Carl Rogers (Carl Ransom Rogers; 8 January 1902 – 4 February 1987) is an American psychologist and author, and he is one of the originators of the humanistic approach to psychology and Person-Centered Therapy (PCT).
Additionally, Carl Rogers is considered to be one of the pioneers of psychotherapy research. He researched if human beings know themselves thoroughly and if they trust in the intrinsic value of their own experiences.
Biography Carl Rogers
Carl Rogers was born in Chicago where he lived together with his parents and his brothers and sisters. His parents were strict Protestants, and for this reason, he grew up religiously. The family lived on a farm on which they had a close relationship together.
Carl Rogers loved his family and rather spent time with his brothers than with his friends. He was, for this reason, isolated and independent at an early age. Carl Rogers additionally likes reading, and he was highly interested in scientific agriculture.
Despite his interests in agriculture, his interest shifted more to religion. Carl Rogers later majored in History at the University of Wisconsin 1924.
During this study period, he joined an international Christian Conference with whom he joined an expedition to China. The expedition inspired him to follow a less strict way of Christianity.
While Carl Rogers continued his study, he simultaneously married Helen Elliot in 1924. He was like many others identifying his career path. Carl Rogers next decided to enroll to the Union Theological Seminary, also in 1924.
While Carl Rogers worked on his career, he simultaneously starts creating his own family. The couple’s first child David was born in 1926, and their daughter was born in 1928. Unfortunately, he dropped out of the Union Theological Seminary.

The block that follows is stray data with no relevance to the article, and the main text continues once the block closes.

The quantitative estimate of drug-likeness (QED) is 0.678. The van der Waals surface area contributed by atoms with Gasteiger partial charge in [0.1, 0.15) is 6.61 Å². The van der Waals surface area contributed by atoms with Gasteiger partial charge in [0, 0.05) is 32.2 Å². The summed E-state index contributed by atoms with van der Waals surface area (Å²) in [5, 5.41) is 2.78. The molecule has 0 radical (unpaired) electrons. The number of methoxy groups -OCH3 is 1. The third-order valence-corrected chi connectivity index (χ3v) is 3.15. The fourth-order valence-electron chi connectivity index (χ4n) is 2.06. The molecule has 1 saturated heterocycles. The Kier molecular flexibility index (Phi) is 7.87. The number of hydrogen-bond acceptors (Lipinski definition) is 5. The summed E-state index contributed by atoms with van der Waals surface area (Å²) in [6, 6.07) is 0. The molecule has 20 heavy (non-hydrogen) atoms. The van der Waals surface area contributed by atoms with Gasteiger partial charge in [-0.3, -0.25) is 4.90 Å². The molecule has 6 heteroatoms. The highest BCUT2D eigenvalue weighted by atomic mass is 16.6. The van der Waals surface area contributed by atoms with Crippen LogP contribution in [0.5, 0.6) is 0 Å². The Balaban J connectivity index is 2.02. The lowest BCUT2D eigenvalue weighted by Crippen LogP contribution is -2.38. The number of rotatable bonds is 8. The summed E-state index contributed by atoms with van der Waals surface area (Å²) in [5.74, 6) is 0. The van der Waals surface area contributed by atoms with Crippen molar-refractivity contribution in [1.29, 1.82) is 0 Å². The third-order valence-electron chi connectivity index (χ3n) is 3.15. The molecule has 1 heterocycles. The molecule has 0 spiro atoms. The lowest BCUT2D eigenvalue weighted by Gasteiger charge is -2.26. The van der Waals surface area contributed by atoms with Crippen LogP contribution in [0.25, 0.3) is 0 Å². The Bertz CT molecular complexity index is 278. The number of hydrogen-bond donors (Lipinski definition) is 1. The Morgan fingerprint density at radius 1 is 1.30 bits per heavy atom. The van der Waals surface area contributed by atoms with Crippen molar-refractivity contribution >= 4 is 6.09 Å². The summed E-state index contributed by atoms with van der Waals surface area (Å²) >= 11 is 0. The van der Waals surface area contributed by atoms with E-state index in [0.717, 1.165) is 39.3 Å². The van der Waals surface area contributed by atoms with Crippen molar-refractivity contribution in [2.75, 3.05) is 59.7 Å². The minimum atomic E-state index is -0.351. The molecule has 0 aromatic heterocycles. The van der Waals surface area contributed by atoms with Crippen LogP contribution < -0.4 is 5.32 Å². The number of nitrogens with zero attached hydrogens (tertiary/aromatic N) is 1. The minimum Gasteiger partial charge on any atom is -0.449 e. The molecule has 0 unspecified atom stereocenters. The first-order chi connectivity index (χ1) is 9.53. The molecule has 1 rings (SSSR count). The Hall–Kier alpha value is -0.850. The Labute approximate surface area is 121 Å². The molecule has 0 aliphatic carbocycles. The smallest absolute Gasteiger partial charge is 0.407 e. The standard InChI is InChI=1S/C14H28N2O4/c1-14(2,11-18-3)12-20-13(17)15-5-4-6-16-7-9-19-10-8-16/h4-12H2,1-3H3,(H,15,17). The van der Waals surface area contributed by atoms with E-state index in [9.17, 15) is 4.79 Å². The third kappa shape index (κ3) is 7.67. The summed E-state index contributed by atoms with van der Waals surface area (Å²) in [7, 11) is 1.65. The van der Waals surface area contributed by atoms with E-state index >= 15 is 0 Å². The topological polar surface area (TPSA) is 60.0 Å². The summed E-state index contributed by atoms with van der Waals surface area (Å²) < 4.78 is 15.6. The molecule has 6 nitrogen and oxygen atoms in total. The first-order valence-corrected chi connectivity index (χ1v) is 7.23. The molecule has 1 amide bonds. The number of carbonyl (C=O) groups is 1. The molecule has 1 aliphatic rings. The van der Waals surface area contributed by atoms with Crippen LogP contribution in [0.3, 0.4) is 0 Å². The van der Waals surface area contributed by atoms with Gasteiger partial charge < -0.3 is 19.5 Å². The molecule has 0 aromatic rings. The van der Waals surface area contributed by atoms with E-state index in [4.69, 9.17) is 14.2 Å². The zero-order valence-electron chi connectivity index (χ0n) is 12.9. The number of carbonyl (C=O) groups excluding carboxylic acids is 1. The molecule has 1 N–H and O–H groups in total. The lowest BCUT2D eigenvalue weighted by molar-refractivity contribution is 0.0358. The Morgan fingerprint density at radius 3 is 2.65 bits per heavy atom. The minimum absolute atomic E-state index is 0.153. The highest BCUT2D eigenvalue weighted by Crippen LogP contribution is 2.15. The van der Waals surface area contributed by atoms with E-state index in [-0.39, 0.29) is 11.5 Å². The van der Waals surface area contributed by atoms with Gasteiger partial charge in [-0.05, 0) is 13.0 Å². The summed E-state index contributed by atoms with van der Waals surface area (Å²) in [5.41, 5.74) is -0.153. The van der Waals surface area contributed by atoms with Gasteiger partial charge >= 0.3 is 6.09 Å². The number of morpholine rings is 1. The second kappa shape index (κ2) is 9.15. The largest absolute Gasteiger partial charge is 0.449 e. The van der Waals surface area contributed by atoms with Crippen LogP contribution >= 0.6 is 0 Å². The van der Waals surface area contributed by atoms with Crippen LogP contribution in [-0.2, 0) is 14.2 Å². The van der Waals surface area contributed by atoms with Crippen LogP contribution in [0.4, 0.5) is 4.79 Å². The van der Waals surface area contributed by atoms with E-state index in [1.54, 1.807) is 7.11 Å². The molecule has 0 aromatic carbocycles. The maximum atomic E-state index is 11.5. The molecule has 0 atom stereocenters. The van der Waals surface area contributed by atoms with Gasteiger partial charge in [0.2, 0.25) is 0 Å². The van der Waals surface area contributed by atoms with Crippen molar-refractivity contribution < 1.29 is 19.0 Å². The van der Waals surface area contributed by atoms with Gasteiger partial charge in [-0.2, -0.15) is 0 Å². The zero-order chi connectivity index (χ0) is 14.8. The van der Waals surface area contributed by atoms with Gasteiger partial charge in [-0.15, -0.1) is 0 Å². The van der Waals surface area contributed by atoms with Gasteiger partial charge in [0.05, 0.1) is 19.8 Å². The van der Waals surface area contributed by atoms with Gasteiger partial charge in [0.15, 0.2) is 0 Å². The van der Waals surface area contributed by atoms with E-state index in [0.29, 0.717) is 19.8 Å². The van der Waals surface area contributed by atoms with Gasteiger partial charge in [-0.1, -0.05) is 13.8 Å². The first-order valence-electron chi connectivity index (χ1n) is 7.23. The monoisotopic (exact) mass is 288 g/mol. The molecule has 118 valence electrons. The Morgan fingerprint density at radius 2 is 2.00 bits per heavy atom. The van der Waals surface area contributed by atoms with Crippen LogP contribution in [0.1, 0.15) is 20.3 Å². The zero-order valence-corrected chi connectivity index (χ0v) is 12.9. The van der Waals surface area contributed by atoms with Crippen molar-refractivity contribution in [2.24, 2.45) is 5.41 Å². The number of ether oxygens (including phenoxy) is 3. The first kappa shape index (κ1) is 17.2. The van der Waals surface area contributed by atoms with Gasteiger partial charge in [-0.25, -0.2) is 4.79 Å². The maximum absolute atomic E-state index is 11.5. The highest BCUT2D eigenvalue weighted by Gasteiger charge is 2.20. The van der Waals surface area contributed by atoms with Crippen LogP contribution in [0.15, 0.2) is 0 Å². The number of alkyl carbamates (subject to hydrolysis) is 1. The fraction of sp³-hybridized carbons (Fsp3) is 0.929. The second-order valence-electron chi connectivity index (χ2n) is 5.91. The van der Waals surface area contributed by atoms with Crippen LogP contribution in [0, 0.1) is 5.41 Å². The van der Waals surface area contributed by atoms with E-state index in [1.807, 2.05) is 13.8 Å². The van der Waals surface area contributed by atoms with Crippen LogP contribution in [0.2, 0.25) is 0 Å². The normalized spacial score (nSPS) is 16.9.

In 1927, Carl Rogers decided to follow a master in psychology at Columbia University in New York. Fortunately, he liked the program and later also obtained a Ph.D. in clinical psychology under Goodwin Watson at Columbia University in 1931. His study on clinical psychology made him specialize in psychological tests.
From 1928, Carl Rogers additionally worked next to his study as a child psychologist at the Child Study Department of the Rochester Society for the Prevention of Cruelty to Children. During this period, he got familiarized with therapy techniques which inspired him to develop his own approach.
Despite his motivation to develop his own therapy techniques, Carl Rogers became unsatisfied with his success in psychology. He mentioned that his patients could easier identify what they need to work on than he did.
Carl Rogers consequently created and published a paper on the Clinical Treatment of the Problem Child. This paper started becoming more known. The paper raised attention at Ohio State University, and the university offered Carl Rogers to work as a professor of clinical psychology at the school.